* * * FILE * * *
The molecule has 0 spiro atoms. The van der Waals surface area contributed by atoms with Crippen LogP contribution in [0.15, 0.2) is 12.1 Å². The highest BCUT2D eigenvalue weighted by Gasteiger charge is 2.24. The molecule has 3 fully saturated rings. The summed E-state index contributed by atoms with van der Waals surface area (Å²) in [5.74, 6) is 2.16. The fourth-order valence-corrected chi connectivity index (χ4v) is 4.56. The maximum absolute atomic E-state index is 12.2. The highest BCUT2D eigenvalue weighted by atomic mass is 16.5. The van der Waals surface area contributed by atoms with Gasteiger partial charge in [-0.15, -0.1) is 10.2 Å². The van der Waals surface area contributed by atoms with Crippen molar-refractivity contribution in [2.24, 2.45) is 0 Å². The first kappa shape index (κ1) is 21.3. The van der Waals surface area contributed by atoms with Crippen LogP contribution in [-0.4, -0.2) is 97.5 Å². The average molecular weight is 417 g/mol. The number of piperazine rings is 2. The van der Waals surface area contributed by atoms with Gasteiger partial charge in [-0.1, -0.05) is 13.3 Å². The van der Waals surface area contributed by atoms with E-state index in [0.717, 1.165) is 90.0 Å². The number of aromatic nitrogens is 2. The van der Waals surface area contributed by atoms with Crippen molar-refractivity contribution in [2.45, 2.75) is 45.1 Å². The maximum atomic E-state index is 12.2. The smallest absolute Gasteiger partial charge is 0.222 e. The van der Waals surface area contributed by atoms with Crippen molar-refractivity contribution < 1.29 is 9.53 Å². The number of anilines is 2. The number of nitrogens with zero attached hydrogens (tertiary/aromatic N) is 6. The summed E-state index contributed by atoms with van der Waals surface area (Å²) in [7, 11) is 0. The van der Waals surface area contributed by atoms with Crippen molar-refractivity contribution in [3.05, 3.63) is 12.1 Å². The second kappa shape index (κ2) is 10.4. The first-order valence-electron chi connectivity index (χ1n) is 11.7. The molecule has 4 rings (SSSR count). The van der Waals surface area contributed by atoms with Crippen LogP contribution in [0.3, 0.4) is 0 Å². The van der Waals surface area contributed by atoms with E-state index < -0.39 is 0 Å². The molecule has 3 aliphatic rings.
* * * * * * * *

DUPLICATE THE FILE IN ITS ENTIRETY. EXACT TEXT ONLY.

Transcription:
The molecule has 0 spiro atoms. The van der Waals surface area contributed by atoms with Crippen LogP contribution in [0.15, 0.2) is 12.1 Å². The highest BCUT2D eigenvalue weighted by Gasteiger charge is 2.24. The molecule has 3 fully saturated rings. The summed E-state index contributed by atoms with van der Waals surface area (Å²) in [5.74, 6) is 2.16. The fourth-order valence-corrected chi connectivity index (χ4v) is 4.56. The maximum absolute atomic E-state index is 12.2. The highest BCUT2D eigenvalue weighted by atomic mass is 16.5. The van der Waals surface area contributed by atoms with Gasteiger partial charge in [-0.15, -0.1) is 10.2 Å². The van der Waals surface area contributed by atoms with Crippen molar-refractivity contribution in [2.24, 2.45) is 0 Å². The first kappa shape index (κ1) is 21.3. The van der Waals surface area contributed by atoms with Crippen LogP contribution in [-0.4, -0.2) is 97.5 Å². The average molecular weight is 417 g/mol. The number of piperazine rings is 2. The van der Waals surface area contributed by atoms with Gasteiger partial charge in [-0.1, -0.05) is 13.3 Å². The van der Waals surface area contributed by atoms with E-state index in [0.717, 1.165) is 90.0 Å². The number of aromatic nitrogens is 2. The van der Waals surface area contributed by atoms with Crippen molar-refractivity contribution in [2.45, 2.75) is 45.1 Å². The maximum atomic E-state index is 12.2. The smallest absolute Gasteiger partial charge is 0.222 e. The van der Waals surface area contributed by atoms with Crippen molar-refractivity contribution < 1.29 is 9.53 Å². The number of anilines is 2. The number of nitrogens with zero attached hydrogens (tertiary/aromatic N) is 6. The summed E-state index contributed by atoms with van der Waals surface area (Å²) in [7, 11) is 0. The van der Waals surface area contributed by atoms with Crippen molar-refractivity contribution in [3.05, 3.63) is 12.1 Å². The second kappa shape index (κ2) is 10.4. The first-order valence-electron chi connectivity index (χ1n) is 11.7. The molecule has 4 rings (SSSR count). The van der Waals surface area contributed by atoms with Crippen LogP contribution in [0.3, 0.4) is 0 Å². The van der Waals surface area contributed by atoms with E-state index < -0.39 is 0 Å². The molecule has 3 aliphatic rings.